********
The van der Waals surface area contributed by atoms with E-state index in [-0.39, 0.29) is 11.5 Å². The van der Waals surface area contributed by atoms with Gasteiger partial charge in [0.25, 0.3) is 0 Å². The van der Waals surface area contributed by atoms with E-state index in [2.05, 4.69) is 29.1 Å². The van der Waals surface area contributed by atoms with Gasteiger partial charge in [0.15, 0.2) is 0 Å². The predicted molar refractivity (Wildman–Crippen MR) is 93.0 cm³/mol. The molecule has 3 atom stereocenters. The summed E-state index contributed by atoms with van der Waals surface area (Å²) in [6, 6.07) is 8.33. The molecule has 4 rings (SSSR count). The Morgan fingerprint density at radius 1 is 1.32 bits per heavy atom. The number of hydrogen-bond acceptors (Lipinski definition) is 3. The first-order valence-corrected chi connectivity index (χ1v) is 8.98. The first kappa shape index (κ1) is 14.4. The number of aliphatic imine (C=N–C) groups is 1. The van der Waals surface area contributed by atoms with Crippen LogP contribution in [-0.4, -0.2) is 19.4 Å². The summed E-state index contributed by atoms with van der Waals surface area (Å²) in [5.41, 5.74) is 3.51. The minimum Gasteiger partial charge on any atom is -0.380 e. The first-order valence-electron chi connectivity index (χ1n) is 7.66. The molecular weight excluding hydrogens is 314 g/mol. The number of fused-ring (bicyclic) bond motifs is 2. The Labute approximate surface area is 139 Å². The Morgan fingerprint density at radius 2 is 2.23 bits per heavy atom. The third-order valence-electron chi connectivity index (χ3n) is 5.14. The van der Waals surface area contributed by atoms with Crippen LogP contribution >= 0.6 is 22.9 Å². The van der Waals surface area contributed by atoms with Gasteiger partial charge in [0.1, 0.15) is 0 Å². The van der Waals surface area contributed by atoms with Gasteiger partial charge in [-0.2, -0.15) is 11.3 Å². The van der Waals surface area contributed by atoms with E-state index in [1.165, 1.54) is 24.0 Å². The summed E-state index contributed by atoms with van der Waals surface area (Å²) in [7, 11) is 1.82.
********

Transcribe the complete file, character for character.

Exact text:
The van der Waals surface area contributed by atoms with E-state index in [-0.39, 0.29) is 11.5 Å². The van der Waals surface area contributed by atoms with Gasteiger partial charge in [0.25, 0.3) is 0 Å². The van der Waals surface area contributed by atoms with E-state index in [2.05, 4.69) is 29.1 Å². The van der Waals surface area contributed by atoms with Gasteiger partial charge in [0.15, 0.2) is 0 Å². The predicted molar refractivity (Wildman–Crippen MR) is 93.0 cm³/mol. The molecule has 3 atom stereocenters. The summed E-state index contributed by atoms with van der Waals surface area (Å²) in [6, 6.07) is 8.33. The molecule has 4 rings (SSSR count). The Morgan fingerprint density at radius 1 is 1.32 bits per heavy atom. The number of hydrogen-bond acceptors (Lipinski definition) is 3. The first-order valence-corrected chi connectivity index (χ1v) is 8.98. The first kappa shape index (κ1) is 14.4. The number of aliphatic imine (C=N–C) groups is 1. The van der Waals surface area contributed by atoms with Crippen LogP contribution in [-0.4, -0.2) is 19.4 Å². The summed E-state index contributed by atoms with van der Waals surface area (Å²) in [5.41, 5.74) is 3.51. The minimum Gasteiger partial charge on any atom is -0.380 e. The first-order valence-electron chi connectivity index (χ1n) is 7.66. The molecular weight excluding hydrogens is 314 g/mol. The number of fused-ring (bicyclic) bond motifs is 2. The Labute approximate surface area is 139 Å². The Morgan fingerprint density at radius 2 is 2.23 bits per heavy atom. The third-order valence-electron chi connectivity index (χ3n) is 5.14. The van der Waals surface area contributed by atoms with Crippen LogP contribution >= 0.6 is 22.9 Å². The van der Waals surface area contributed by atoms with Gasteiger partial charge in [0.1, 0.15) is 0 Å². The van der Waals surface area contributed by atoms with Gasteiger partial charge in [-0.2, -0.15) is 11.3 Å². The van der Waals surface area contributed by atoms with E-state index in [1.165, 1.54) is 24.0 Å². The summed E-state index contributed by atoms with van der Waals surface area (Å²) in [7, 11) is 1.82.